"Virginia Wildlife Gets a 14th Bear Cub", WTKR-TV

"Cubs on Camera", WVTF Public Radio

"Record Number of Orphaned Bear Cubs This Year in Virginia", Care2.com

"Black Bear Cubs Rehabbed at VA Wildlife Center", WJLA-TV

"Record Number of Bears at the Wildlife Center of Virginia", CBS Newsplex.com

"A Day with the Bears," The News Leader

More photos of Black Bear cubs:

Updates

April 14, 2014

On April 3, officials from the Department of Game and Inland Fisheries came to the Wildlife Center to assess the behavior of the bears in the Bear Complex. The three DGIF officials [including Black Bear Project Leader Jaime Sajecki], Dr. Dave, and Ed Clark approached each set of bear yearlings in the complex to see if the bears showed any interest in humans.

It appeared as though splitting up some of the bears worked quite well – none of the bears in yard #1 approached the humans, even after several minutes. Yard #2 bears were also not interested in the humans; most remained in the trees, well out of the way. When the assessment team approached yard #3, they did see signs of habituation in the two bear yearlings. Both bears were interested in the people and approached the fence and gate, although the female yearling did “startle” a little more than the male.

After additional discussion with key DGIF officials, seven of the bears were cleared for release. DGIF is currently coordinating dates for pick-up and release of the bears later this month. Bears #13-0450, 13-0470, 13-0646, 13-2606, 13-0471, 13-0874, and 13-0875 will be released in two groups.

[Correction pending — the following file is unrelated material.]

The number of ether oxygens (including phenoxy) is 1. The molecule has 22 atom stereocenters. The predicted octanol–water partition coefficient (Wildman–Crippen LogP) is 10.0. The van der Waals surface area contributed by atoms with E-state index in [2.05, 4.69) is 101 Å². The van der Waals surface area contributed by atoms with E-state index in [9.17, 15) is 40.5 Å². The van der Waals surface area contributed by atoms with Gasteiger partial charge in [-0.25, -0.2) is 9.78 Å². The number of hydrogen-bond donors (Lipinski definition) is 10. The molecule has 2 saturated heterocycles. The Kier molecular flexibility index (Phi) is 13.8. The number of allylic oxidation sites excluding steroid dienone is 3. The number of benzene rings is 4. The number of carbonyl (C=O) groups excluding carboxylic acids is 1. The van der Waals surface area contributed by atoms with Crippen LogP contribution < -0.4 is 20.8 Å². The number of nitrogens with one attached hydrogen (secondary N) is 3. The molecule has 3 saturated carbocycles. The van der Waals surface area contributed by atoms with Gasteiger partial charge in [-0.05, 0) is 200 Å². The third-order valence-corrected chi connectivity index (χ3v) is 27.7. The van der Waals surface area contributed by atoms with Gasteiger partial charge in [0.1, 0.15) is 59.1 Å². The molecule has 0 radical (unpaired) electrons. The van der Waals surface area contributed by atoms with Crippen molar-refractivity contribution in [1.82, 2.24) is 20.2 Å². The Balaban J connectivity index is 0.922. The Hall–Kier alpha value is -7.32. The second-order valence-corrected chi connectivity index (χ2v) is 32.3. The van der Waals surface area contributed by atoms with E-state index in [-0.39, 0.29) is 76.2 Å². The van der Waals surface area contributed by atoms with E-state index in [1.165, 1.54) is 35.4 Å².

At this point, the two bears in yard #3 will not be released. The plan for these two bears is still under discussion.
 

April 4, 2014

Over the course of last week, workers from Kjellstrom & Lee were able to secure the last of the black “anti-climbing” plastic to yard #3, making it ready to house bears. On Monday, March 30, the veterinary team decided to dart two Black Bears in yard #1 of the Black Bear Complex, and move them to yard #3. The team decided that breaking up the group of five bears that seem less wary of humans might help break some bad habits, and might also allow the staff to assess if one or two of the bears were the main “instigators”. The move went well.

The current line-up in the Bear Complex is:

Yard #1:
#13-0450, male
#13-0470, male
#13-0646, male
#13-2606, female

Yard #2:
#13-0471, male
#13-0874, female
#13-0875, female
#14-0018, female
#14-0126, female
#14-0142, female
#14-0184, female
 

Yard #3:
#13-0663, male
#13-0876, female